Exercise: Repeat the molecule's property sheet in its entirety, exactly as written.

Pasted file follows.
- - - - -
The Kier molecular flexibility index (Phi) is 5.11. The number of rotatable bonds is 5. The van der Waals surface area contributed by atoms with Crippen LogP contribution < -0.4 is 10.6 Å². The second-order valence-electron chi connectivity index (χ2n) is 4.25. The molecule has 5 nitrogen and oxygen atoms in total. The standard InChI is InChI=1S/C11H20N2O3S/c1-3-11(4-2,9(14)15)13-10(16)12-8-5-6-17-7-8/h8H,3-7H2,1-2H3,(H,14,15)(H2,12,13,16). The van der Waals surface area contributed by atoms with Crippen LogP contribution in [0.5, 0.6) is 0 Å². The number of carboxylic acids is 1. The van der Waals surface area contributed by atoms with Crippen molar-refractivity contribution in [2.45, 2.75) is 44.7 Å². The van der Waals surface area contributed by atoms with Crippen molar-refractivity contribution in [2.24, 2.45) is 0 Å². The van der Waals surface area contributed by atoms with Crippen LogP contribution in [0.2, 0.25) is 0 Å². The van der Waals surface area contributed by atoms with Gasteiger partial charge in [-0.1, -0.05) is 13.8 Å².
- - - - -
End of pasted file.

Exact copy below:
The Kier molecular flexibility index (Phi) is 5.11. The number of rotatable bonds is 5. The van der Waals surface area contributed by atoms with Crippen LogP contribution < -0.4 is 10.6 Å². The second-order valence-electron chi connectivity index (χ2n) is 4.25. The molecule has 5 nitrogen and oxygen atoms in total. The standard InChI is InChI=1S/C11H20N2O3S/c1-3-11(4-2,9(14)15)13-10(16)12-8-5-6-17-7-8/h8H,3-7H2,1-2H3,(H,14,15)(H2,12,13,16). The van der Waals surface area contributed by atoms with Crippen LogP contribution in [0.5, 0.6) is 0 Å². The number of carboxylic acids is 1. The van der Waals surface area contributed by atoms with Crippen molar-refractivity contribution in [2.45, 2.75) is 44.7 Å². The van der Waals surface area contributed by atoms with Crippen molar-refractivity contribution in [2.24, 2.45) is 0 Å². The van der Waals surface area contributed by atoms with Crippen LogP contribution in [0.2, 0.25) is 0 Å². The van der Waals surface area contributed by atoms with Gasteiger partial charge in [-0.1, -0.05) is 13.8 Å².